In the worst of times, it is often the oldest of friends who are best able to restore a bit of hope.
By MARY SANCHEZ
The Kansas City Star
They understand a lifes ambitions, triumphs and challenges, having been nearby through the years.
One such friend stepped forward Wednesday for restaurateur Jimmy Frantze.
He is being offered a centuries-old saber, a symbol of the esteem JJs reached before the business was destroyed in a natural gas explosion last week.
Barbara Gourdin was married for 26 years to Robert Gourdin before his death in 2007. Her husband was a global ambassador for sabrage the art of flicking off the tops of champagne bottles with a saber.
Its her husbands personal saber that she is offering to Frantze, a replacement for his saber, which was consumed in the fire after the explosion.
From her home in Maryland, Gourdins wife read about the devastation of JJs and the death of one of its employees in the blast.
She knew how much her husband respected Frantze, how he enjoyed visiting JJs, working with Frantze on the techniques of sabrage.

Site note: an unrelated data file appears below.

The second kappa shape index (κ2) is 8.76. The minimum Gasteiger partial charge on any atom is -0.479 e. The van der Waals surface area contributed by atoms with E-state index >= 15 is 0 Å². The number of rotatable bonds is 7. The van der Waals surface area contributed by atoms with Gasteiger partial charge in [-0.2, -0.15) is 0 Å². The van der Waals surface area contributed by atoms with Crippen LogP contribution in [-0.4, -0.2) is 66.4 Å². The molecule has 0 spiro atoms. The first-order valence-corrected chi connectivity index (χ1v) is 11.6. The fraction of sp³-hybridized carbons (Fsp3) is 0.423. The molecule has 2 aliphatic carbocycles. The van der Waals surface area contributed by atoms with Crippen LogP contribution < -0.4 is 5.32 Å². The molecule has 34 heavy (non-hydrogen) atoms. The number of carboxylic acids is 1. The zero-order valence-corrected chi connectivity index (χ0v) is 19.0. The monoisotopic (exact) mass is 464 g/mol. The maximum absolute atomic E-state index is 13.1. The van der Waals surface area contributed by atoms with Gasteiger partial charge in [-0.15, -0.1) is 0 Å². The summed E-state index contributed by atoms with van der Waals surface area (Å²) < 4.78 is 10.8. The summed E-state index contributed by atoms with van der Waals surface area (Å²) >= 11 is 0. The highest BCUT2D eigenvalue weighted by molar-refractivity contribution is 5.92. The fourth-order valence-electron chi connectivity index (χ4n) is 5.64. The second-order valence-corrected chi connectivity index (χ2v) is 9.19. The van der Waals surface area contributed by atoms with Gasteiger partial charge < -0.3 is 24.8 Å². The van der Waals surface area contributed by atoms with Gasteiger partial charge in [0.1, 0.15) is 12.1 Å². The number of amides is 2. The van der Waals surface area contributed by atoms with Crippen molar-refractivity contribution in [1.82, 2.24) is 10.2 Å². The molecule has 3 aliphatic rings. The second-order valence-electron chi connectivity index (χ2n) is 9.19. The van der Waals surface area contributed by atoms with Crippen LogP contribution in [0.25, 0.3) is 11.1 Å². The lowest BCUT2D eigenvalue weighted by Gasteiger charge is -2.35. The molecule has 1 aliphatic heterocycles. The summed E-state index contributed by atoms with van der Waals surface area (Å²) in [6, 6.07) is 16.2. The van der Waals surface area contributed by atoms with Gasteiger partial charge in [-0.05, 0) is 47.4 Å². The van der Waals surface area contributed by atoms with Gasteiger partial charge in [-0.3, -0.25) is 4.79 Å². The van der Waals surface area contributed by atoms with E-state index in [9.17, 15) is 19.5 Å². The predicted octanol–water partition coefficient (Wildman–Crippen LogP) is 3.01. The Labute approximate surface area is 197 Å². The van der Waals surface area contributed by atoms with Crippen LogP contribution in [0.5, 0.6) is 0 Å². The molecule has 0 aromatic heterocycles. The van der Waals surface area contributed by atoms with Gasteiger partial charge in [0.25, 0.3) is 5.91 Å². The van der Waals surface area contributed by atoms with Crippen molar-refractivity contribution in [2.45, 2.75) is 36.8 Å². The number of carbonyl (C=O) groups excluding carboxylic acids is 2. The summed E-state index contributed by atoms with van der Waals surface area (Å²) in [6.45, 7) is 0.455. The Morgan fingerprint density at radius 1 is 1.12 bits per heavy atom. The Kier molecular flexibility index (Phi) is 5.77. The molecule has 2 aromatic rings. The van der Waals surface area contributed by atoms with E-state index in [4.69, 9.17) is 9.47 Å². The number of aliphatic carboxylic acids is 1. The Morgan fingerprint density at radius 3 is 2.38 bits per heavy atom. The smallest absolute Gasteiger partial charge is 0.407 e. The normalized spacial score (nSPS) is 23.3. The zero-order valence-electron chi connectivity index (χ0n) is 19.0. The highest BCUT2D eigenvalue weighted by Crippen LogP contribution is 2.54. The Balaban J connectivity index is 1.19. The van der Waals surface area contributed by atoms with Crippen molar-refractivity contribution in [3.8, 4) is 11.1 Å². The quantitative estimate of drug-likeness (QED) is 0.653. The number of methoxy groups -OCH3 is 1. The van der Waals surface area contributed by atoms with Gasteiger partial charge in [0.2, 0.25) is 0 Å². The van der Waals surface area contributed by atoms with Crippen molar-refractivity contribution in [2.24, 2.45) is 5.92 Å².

The Gourdins traveled France with Frantze in the late 90s.
Sabrage is a delicate and potentially dangerous endeavor.
The process uses a nearly three-foot saber to lop off the top of a champagne bottle cork, glass mouth and wire cage in one swift stroke. Few master it. Even fewer gain membership in Club des Sabreurs.
Frantze is a member. Julia Child was a member.
Club des Sabreurs was nurtured by Gourdin for the champagne empire of Moet & Chandon. He traveled the world for the label, befriending the best chefs.
Membership in Club des Sabreurs is about distinction, a recognition for a dedication to fine wine and culinary.
But sabrage dates to Napoleon. The act of slicing off the top of a champagne bottle is said to have begun with his cavalry. Legend tells it that Napoleons generals would strike off the tops of bottles while on horseback, a celebratory act after victory in battle.
Robert Gourdin was highly regarded in food and beverage circles. Hed managed the famous 21 Club in New York.
Emphasizing his French accent, the Belgium-born Gourdin would always tell audiences that his saber was on loan from the Louvre in Paris, his wife said.
So in a way, parting with such a personal piece of her husbands legacy feels appropriate, a re-loaning of a treasure.
JJs private dining room was named the Saber Room, in homage to Frantzes membership in the elite club.
After the fire, the small rooms separate entrance, with its distinctive arch, was among the few portions of the building still standing.
To reach Mary Sanchez, call 816-234-4752 or send email to firstname.lastname@example.org.